Dimensions of a Product Mix

1. Width

Width or breadth, that refers to the number of product lines which is offered by a company to its customers.

2. Length

The length refers to the total number of products in a firm’s product mix strategy. 

3. Depth

Depth refers to the number of variations that exist in a product line. 

4. Consistency

This refers to how closely the products in a product line are related to each other. 

Example of a Product Mix

A popular and classic example of Product Mix is of the brand Coca-Cola. For simplicity, let us assume that Coca-Cola oversees only two product lines that are soft drinks and juice (Minute Maid). The Products that are classified as soft drinks are Coca-Cola, Fanta, Sprite, Diet Coke, Coke Zero, and the products that are classified as Minute Maid juice are Guava, Orange, Mango, and Mixed Fruit.

The product mix or the consistency of Coca-Cola would be high, as all the products within the product line fall under this beverage. In addition, these production and distribution channels remain similar for each of these products. The product mix of Coca-Cola in the example is illustrated as follows:

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FAQs (Frequently Asked Questions)

1. What is a Marketing Plan?

Ans. A marketing plan is a type of operational document which outlines the advertising strategy. The organization will implement this marketing plan to generate and reach its target market. The functions and components of a marketing plan are to include market research to support the pricing decisions and new market entries.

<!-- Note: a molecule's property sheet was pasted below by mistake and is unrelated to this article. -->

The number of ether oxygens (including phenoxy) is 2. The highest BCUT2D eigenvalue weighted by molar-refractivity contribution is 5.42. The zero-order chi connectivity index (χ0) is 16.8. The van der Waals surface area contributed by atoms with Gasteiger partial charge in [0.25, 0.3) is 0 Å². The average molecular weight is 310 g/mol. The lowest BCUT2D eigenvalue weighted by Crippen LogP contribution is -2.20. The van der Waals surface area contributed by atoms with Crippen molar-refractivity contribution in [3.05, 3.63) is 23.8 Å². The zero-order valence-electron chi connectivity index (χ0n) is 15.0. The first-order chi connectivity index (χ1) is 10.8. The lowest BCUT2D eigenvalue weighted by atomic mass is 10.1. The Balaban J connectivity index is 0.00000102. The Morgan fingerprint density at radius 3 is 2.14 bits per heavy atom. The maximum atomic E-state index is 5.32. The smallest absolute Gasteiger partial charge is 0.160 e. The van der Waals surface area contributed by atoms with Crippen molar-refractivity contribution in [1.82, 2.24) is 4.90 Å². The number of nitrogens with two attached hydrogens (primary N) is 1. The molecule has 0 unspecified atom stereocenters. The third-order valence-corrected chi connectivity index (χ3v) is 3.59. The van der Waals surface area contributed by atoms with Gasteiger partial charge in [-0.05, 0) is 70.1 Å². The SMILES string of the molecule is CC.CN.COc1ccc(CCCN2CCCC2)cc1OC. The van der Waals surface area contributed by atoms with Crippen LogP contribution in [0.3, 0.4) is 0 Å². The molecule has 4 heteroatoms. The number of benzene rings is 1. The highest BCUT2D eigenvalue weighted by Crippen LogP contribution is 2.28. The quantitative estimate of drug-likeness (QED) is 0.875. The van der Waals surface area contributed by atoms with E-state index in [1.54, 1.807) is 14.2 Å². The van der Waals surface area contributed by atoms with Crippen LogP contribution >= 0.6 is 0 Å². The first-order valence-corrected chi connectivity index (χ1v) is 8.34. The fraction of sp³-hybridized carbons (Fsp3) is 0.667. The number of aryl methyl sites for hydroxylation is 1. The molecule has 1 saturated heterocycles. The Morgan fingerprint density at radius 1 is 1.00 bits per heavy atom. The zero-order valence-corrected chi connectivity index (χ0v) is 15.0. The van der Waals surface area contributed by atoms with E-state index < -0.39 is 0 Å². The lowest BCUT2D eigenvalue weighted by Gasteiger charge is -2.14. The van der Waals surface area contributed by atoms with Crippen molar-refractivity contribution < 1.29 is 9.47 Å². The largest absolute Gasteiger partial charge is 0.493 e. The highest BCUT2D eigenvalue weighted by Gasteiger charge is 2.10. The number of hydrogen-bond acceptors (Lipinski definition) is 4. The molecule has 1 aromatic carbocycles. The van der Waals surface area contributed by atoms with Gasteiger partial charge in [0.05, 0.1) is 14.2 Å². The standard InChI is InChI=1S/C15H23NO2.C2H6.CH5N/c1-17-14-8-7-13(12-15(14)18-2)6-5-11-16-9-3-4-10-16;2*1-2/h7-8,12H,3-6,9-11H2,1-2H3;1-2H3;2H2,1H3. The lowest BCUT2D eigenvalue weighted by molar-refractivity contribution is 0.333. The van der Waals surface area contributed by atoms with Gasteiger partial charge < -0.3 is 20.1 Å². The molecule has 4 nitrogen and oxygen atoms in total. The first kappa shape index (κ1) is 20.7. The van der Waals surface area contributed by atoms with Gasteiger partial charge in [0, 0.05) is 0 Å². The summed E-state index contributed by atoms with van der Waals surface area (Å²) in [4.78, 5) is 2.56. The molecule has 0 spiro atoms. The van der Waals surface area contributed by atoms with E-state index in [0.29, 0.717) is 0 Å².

This is a comprehensive document that outlines a company's overall marketing idea. The plan is a blueprint that outlines how a company will implement its marketing strategy, and use a combination of these resources to achieve its business objectives that include sales targets or customer acquisition.

2. What is the Importance of a Marketing Mix?

Ans. The elements present in a marketing mix influence each other. They make up the business plan for a company that is handled right, this can give it great success. Also, this can be handled wrong and the business could take years to recover. The marketing mix for a business to grow needs a lot of understanding, requires market research and consultation with several other people, from users to trade to manufacturing and several others who are connected with the company.

After all these a marketing mixes is curated which identifies and arranges the elements of its mix that allows a business to make profitable marketing decisions at each level. These decisions help a business to develop its strengths and limit its weaknesses. Marketing Mix surely helps the company to be more competitive and adaptable in its market.

3. Who are the Target Customers?

Ans. Target Customers or the Potential Customers whatever it is well known as is a broad group of customers who demand or get attracted to a specific product produced by a particular company. 

Example: A sports company that manufactures sports shoes and energy supplement drinks targets to sell their products to all the young athletes in the country.